In most reservoirs, a fracturing treatment employing 40-60 mesh gravel pack sand, as in U.S. Pat. No. 4,378,845, will prevent the migration of formation sands into the wellbore. However, in unconsolidated or loosely consolidated formations, such as a low resistivity oil or gas reservoir, clay particles or fines are also present and are attached to the formation sand grains. These clay particles or fines, sometimes called reservoir sands as distinguished from the larger diameter or coarser formation sands, are generally less than 0.1 millimeter in diameter and can comprise as much as 50% or more of the total reservoir components. Such a significant amount of clay particles or fines, being significantly smaller than the gravel packing sand, can migrate into and plug up the gravel packing sand, thereby inhibiting oil or gas production from the reservoir.
It is, therefore, an object of the present invention to provide a novel sand control method for use in producing an unconsolidated or loosely consolidated oil or gas reservoir which comprises a hydraulic fracturing method that stabilizes the clay particles or fines along the fracture face and which also creates a very fine grain gravel pack along the length of such fracture face.
A sand control method is provided for use in a borehole having an unconsolidated or loosely consolidated oil or gas reservoir which is otherwise likely to introduce substantial amounts of sand into the borehole. The borehole casing is perforated through the reservoir at preselected intervals. The reservoir is hydraulically fractured by injecting a fracturing fluid through the casing perforations containing a clay stabilizing agent for stabilizing the clay particles or fines along the resulting formation fracture for the entire length of the fracture face so that they adhere to the formation sand grains and don't migrate into the fracture during oil or gas production from the reservoir. A proppant containing a gravel packing sand is injected into the formed fracture. Oil or gas is then produced from the reservoir through the fracture.
The fracturing fluid is injected at a volume and rate to allow the stabilizing agent to penetrate the fracture face to a depth sufficient to overcome the effects of fluid velocity increases in oil or gas production flow or the movement of clay particles or fines located near the fracture face into the fracture as such production flow linearly approaches the fracture face.
A fine grain sand may also be included in the fracturing fluid which is significantly smaller than the gravel packing sand. The hydraulic fracturing pushes the fine grain sand up against the face of the fracture to produce a fine grain gravel filter for preventing the migration of clay particles or fines from the reservoir into the fracture, which can plug the gravel packing sand, which is thereafter injected into the fracture. Preferably, the fine grain sand is about 100 mesh and the gravel packing sand is about 40-60 mesh.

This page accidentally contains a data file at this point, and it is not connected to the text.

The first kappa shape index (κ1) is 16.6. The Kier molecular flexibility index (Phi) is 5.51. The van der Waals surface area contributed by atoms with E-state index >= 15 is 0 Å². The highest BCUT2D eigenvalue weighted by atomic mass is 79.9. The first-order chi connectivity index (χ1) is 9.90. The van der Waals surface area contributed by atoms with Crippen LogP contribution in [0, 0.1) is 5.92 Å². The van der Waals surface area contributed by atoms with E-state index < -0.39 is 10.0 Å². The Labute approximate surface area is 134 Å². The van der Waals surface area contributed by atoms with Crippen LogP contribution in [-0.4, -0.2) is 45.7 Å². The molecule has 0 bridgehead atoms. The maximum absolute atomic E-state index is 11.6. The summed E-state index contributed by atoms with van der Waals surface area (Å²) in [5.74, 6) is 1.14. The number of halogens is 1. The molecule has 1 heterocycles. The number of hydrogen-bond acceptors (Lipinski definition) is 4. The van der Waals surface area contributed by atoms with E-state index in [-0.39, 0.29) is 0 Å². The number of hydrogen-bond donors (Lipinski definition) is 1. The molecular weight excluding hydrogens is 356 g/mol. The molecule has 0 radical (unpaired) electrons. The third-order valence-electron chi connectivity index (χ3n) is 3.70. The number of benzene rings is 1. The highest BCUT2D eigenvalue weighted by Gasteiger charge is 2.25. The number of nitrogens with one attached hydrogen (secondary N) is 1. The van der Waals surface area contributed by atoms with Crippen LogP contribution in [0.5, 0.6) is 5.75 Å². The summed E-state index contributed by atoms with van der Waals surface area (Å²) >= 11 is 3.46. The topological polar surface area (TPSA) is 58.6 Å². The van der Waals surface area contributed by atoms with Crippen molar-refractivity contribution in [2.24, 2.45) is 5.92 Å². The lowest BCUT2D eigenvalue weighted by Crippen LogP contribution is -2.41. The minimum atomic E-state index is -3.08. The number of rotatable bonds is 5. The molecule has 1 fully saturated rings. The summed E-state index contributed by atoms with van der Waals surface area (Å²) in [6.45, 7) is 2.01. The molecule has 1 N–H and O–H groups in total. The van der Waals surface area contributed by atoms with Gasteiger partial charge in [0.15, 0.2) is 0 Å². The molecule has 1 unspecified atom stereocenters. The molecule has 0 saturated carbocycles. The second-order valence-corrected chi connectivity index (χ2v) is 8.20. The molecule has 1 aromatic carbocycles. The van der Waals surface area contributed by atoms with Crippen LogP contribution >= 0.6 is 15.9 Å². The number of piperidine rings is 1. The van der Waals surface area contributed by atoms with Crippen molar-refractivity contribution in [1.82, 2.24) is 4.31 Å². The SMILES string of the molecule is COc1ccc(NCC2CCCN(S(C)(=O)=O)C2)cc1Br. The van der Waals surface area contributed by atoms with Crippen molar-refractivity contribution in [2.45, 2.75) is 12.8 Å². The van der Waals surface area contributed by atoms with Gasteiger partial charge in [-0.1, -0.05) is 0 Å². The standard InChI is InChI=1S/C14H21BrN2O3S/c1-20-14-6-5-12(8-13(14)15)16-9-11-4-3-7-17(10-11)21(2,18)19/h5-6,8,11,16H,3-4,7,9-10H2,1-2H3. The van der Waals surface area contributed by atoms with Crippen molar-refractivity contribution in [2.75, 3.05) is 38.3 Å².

In a yet further aspect, a gravel pack may be added inside the casing prior to production to assure the extension of gravel packing material into the fracture since the fracture step has brought the fracture right up to the casing perforations.
FIG. 1 is a diagrammatic view of a foreshortened, perforated well casing at a location within an unconsolidated or loosely consolidated formation, illustrating vertical perforations, vertical fractures, and fracturing sands which have been injected into the formation to create the vertical fractures in accordance with the method of the present invention.
FIG. 2 is a cross-sectional end view of the reservoir fracture of FIG. 1.
In FIG. 1, a foreshortened borehole casing, designated generally as 10, is illustrated which is disposed within a loosely consolidated or unconsolidated formation 15. The borehole casing 10 may be a conventional perforatable borehole casing, such as, for example, a cement sheathed, metal-lined borehole casing.
The next step in the performance of the preferred embodiment method is the perforating of casing 10 to provide a plurality of perforations at preselected intervals therealong. Such perforations should, at each level, comprise two sets of perforations which are simultaneously formed on opposite sides of the borehole casing. These perforations should have diameters between 1/4 and 3/4 of an inch, be placed in line, and be substantially parallel to the longitudinal axis of the borehole casing.